*A man went to great lengths so he wouldn’t get caught for scams that included swindling an elderly man he cared for out of his life’s savings. Alan Knight made folks believe he was quadriplegic – then they discovered him walking around in a grocery store.
According to The Guardian, Knight, 47, spent two years faking seizures that sometimes left him comatose .
But on Tuesday all of his scheming came to a halt as he pleaded guilty to 19 counts of fraud, theft and forgery charges in Swansea Crown Court. Continue reading →
*We’ve all seen the dare-devil shows like “Fear Factor,” right? I always wondered what happened to some of the contestants forced to eat bugs, hairballs and other live, disgusting things once the cameras was turned off. Yeah, we saw many of them regurgitate on-camera; but for the fiercely brave – those who didn’t dare let us see them sweat – what happened to them after they left and went home? Surely there must have been repercussions for eating these things?
Unfortunately, the victory was short-lived for one Florida man who participated in such a contest and won. Edward Archbold was required to eat live cockroaches on-air; which he did, one-by-one, but ended up paying the highest price for his uh…bravery?
WARNING: You may be offended by the content and images in this story.
*The answer to that headline question is probably “absolutely not!” Seeing as nuts is no longer a part of the subject’s anatomy. Have you ever heard the term “nullo?” Well, since we know that we can learn something new every day. This is today’s “new thing.” A “nullo” is a man who has removed his sex organ. And the man in this story that decided to become one recently opened up about why he decided to cut his penis and testicles off and become a “nullo.”
Of course there’s the option to take a look at the bottom of this story.
He goes by the name “Gelding,” and he’s not surprised that people think he’s a bit strange once they learn what he’s done. Continue reading →
*The extremely frightening Ebola virus seems to have just appeared out of nowhere, and just as quickly and mysteriously, it has become epidemic. Thus far, four thousand persons have lost their lives, mainly in Liberia – where we first learned about it. And health officials don’t appear to be any closer to learning more about how it is contracted. Is it airborne? Is it similar to AIDS, where one must be in contact with an affected persons’ fluids? Do you have to be in “direct” contact…and how close is ‘direct’?
According to the World Health Organization, the epidemic has a 70 percent mortality rate, and it is said to leave survivors immune to the strain that sickened them.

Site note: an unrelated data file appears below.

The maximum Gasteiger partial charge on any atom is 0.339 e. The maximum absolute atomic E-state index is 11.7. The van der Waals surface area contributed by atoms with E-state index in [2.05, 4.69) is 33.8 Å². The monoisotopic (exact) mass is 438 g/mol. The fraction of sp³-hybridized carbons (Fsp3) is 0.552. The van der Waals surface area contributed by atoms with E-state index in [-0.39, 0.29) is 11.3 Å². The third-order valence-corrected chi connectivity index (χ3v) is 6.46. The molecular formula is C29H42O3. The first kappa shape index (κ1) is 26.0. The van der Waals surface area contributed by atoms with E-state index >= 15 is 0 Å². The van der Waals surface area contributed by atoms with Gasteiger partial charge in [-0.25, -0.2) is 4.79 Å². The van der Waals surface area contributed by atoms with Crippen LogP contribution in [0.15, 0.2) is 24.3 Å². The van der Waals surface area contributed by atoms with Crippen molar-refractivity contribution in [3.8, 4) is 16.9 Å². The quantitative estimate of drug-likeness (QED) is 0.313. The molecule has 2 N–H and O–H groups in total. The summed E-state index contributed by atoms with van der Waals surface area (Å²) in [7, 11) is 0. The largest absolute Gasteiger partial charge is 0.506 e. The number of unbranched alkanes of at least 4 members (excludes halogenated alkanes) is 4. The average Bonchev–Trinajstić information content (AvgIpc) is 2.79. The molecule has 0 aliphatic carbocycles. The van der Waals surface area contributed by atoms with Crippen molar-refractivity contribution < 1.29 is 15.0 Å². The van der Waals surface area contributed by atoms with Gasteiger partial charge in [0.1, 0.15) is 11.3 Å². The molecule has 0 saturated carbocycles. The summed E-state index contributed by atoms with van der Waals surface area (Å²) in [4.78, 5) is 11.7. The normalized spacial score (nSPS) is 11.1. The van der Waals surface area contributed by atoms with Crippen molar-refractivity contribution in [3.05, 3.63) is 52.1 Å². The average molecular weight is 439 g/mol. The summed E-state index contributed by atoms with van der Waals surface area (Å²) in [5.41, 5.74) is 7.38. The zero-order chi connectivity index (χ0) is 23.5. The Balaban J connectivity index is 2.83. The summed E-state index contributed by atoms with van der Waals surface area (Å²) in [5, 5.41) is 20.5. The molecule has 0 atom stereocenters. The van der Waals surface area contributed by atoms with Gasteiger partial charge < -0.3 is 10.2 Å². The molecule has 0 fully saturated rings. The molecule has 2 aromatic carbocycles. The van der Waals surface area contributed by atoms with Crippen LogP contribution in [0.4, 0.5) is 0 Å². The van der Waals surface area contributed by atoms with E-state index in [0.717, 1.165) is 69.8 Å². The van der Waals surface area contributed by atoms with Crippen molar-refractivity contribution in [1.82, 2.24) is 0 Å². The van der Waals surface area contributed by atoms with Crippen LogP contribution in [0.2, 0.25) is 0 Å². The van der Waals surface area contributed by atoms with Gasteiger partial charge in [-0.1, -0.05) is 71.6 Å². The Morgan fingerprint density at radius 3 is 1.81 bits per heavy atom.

Yes. We know about the American survivors; those who returned from Liberia after helping tend to the affected there. All white. All survived. We know that a nurse that tended to Thomas Eric Duncan, the black man who traveled from Liberia to Dallas – and died days later. We also know about two nurses who contracted Ebola, one who had tended to Mr. Duncan has now been diagnosed. But what we are just now learning is that not everyone who carried the virus in Liberia, died from it.
We can actually put a face to a portion of the remaining 30-percent. People like Sontay Massaley, pictured above, who still live in Liberia; have managed to survive the Ebola virus, and lived to tell about it.
Perhaps some of the answers we seek in learning about the epidemic lies in the living, not the dead. Continue reading →
*It’s no surprise that tourists are bypassing Africa in large numbers, causing the African Tourism agencies to lose millions of dollars since the rise of Ebola, and the deaths that followed, resurfaced in the news.
Where many people used to scramble for any opportunity to go on an African safari, or just be able to say, “I have been to the Motherland,” you probably couldn’t pay anybody to take that opportunity now.
*It’s sad to hear that we have lost the gentleman in Dallas to Ebola. Hope had been held out when we first heard his condition was critical but stable, but that hope waned after the determination changed to critical. Today we learn Thomas Eric Duncan succumbed to the virus.
We continue to try and wrap our brain around the workings of Ebola. And although so very grateful, question how some people, like the health industry workers who returned from Liberia recently with the virus, were treated and survived – yet others continue to die.
Yet and still, we probably never even considered the risk those who bury these victims face. Until now…
Team leaders for a group in two regions of Sierra Leon say the workers with this responsibility have recently chosen to go on strike, Not because of any increased fear, they already realized the risks involved in their work; but because the weekly allowance they were paid to take those risks have stopped.
*Wow! This is certainly news we can use. Especially if you’ve ever been through the uncomfortable colonoscopy process. The process is a cancer screening that allows the doctor to look inside your entire colon and rectum for potential signs of cancerous polyps.
The scary thing is, and I’ve heard this from a LOT of people diagnosed with cancer, breast cancer aside, you don’t really feel anything. So you have no idea if there is a polyp or not.
The procedure is generally recommended to those approaching age 50, but some may be required to have it earlier.
But now, work is being done that will hopefully eliminate the need for colonoscopies and MRIs. Word has it that work is being done to actually replace the need for these procedures with a simple helping of, wait for it, yogurt – followed by a urine test. Continue reading →